(AllHipHop News) The argument was the byproduct of another back-and-forth between Remedy and Kweli over the Wu-Tang Clan affiliate questioning the Brooklyn emcee if he was “pro black, racist, or both.”
In response to his online conversations with Remedy, Diabolic, and also R.A. the Rugged Man, Kweli penned an essay titled “When ‘White Fragility’ Affects Rappers” about the situation and his views on white members of the Hip Hop community.
[White people’s] Hip-Hop pass does not entitle you to intentionally participate in the silencing of black people who express black pain. This pass does not mean you no longer have the ability to say or do racist things. This pass does not mean that when you do engage in the silencing of black people, that you won’t be checked.”
The article also included Kweli addressing Diabolic directly:
If we are all in this profession together, we are supposed to show respect for our peers. If I’ve never met another rapper, I’m not going to troll him on Twitter. Even if I disagreed with something he tweeted, I would address it privately. Even if I felt the need to address publicly, I would do so with respect. Diabolic failed to do any of this. In the face of Diabolic’s blatant disrespect, I respectfully asked him to prove his accusations, more than once. Just like Remedy, he refused to, because he could not. They were lies.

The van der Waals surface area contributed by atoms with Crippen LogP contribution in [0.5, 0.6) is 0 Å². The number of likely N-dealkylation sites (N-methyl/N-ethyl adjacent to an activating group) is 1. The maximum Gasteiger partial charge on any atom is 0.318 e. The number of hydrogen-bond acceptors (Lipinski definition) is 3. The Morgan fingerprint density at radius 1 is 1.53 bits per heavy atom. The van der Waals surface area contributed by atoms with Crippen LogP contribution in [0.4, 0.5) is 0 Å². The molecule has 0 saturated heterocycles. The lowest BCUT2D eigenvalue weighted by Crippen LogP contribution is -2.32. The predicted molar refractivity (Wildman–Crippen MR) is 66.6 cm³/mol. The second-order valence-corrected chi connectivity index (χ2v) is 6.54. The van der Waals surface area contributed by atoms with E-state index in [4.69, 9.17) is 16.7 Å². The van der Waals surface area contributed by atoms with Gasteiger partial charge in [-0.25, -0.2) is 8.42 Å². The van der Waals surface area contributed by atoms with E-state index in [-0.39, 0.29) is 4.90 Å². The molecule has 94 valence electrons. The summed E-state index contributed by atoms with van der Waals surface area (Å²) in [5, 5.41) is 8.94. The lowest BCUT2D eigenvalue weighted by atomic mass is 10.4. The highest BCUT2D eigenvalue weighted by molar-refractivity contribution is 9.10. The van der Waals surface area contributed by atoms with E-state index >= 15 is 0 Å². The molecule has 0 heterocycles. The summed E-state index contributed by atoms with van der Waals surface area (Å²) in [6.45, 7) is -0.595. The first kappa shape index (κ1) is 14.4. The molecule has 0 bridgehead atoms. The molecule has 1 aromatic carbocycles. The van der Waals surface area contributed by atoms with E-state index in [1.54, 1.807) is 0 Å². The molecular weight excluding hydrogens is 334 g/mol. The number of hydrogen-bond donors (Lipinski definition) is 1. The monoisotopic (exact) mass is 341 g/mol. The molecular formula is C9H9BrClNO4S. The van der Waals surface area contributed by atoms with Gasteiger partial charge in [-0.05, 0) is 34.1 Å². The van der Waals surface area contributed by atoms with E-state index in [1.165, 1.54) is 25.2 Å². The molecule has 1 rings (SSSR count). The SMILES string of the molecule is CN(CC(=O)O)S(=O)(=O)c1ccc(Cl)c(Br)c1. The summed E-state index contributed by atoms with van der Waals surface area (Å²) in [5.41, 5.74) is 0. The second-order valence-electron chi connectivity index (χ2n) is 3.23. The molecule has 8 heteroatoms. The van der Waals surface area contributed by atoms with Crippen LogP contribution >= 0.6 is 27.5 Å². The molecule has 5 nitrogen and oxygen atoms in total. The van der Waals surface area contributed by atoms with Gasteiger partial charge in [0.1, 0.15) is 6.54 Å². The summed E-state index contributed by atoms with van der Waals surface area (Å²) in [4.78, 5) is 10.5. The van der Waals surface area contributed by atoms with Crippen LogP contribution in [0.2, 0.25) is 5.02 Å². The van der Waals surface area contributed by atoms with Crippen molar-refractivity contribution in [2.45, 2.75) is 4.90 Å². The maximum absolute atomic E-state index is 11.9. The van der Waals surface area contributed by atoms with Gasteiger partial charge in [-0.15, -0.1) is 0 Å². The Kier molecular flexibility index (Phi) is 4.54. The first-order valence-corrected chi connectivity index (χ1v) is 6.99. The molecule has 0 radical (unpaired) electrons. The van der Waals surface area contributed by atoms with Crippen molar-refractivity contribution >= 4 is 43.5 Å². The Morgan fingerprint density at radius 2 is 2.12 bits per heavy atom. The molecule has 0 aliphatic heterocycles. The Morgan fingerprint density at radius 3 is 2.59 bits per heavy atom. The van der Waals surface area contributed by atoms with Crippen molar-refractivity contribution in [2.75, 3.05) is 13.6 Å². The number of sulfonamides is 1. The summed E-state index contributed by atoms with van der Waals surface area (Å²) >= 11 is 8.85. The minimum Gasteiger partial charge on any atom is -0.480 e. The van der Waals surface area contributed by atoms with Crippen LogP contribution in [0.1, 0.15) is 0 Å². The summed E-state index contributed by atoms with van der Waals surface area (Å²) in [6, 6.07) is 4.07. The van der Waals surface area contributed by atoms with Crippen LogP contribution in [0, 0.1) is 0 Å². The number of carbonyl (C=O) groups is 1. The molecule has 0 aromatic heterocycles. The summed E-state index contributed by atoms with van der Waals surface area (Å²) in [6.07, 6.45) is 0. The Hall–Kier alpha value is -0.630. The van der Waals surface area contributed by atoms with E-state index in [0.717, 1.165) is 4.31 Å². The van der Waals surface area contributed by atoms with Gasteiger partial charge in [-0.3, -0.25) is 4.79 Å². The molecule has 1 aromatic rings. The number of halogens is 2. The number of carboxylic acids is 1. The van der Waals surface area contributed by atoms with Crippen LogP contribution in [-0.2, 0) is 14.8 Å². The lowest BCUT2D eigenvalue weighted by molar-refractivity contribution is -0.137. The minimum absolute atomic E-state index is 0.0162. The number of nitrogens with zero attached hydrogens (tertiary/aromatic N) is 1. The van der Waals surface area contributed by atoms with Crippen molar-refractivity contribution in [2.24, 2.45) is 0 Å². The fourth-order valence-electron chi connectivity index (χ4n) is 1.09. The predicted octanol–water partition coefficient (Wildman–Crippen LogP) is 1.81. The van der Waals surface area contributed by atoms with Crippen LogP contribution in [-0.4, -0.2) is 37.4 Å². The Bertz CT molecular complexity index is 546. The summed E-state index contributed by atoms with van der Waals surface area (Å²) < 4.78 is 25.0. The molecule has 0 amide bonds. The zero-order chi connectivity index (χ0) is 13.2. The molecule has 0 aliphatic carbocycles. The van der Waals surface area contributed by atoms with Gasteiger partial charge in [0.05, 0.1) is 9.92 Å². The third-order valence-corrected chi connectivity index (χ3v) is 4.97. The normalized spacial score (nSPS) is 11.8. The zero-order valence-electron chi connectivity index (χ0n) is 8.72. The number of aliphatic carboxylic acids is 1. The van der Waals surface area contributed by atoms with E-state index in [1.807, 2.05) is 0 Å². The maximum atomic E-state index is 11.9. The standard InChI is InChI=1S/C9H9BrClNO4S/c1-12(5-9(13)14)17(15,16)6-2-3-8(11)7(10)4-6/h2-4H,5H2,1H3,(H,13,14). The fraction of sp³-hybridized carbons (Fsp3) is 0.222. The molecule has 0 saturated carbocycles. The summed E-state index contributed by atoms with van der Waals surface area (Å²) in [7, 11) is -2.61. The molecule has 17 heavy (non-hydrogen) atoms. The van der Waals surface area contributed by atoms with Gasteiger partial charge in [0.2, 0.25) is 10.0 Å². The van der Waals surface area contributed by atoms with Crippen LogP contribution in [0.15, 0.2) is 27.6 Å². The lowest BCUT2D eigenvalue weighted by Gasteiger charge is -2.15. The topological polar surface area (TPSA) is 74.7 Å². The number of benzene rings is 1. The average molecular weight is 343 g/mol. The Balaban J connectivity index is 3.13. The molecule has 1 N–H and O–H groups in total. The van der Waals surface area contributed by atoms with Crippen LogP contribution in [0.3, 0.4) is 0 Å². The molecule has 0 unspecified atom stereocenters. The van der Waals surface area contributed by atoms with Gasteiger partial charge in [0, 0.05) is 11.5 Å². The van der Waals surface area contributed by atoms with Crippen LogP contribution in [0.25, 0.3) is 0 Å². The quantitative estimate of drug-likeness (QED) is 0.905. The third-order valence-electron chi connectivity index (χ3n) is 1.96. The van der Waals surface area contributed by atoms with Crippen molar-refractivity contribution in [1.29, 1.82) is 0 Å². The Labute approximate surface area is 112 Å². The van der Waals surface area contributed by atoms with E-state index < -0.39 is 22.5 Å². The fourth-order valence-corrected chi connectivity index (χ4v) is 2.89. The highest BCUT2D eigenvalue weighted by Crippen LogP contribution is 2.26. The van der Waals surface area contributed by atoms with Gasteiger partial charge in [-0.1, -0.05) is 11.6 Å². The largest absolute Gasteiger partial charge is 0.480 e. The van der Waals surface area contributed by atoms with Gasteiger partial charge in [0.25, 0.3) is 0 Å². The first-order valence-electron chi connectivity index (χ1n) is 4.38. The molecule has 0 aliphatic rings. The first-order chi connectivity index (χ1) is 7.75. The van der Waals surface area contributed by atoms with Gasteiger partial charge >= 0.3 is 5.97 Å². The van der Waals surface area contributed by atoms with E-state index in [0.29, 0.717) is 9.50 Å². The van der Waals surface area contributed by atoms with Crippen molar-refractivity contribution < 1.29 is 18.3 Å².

The song borrows from the hook of “Definition,” a song by the Talib Kweli and Mos Def group known as Black Star.
In addition, the track includes Diabolic responding to many of the points Kweli made in his Medium.com essay.
The Fightin’ Words album creator takes aim at the quality of Kweli’s recent music and supposedly bankrupting Rawkus Records as well.
“This entire thing is laughable to me and is why I chose to put it on record. The article in and of itself is proof of what I initially said, it’s all a generalization,” states Diabolic. “He took two guys who don’t know each other, put them together, and categorized them by the color of their skin. Could you imagine if I did that to him, the conversations we’d be having?”
The New York native adds, “I have thick skin, so after sitting with it for a couple days, I opted to abstain from giving this fuccboi a deserved ass whooping, and decided to do what I do best, and took it to wax to even the playing field. But lyrically the playing field between us could never be equal, hence the track title.”
Listen to Diabolic’s “IneKwelity” below.
Talib Kweli has responded to Diabolic’s diss record on Twitter. Read his tweets below.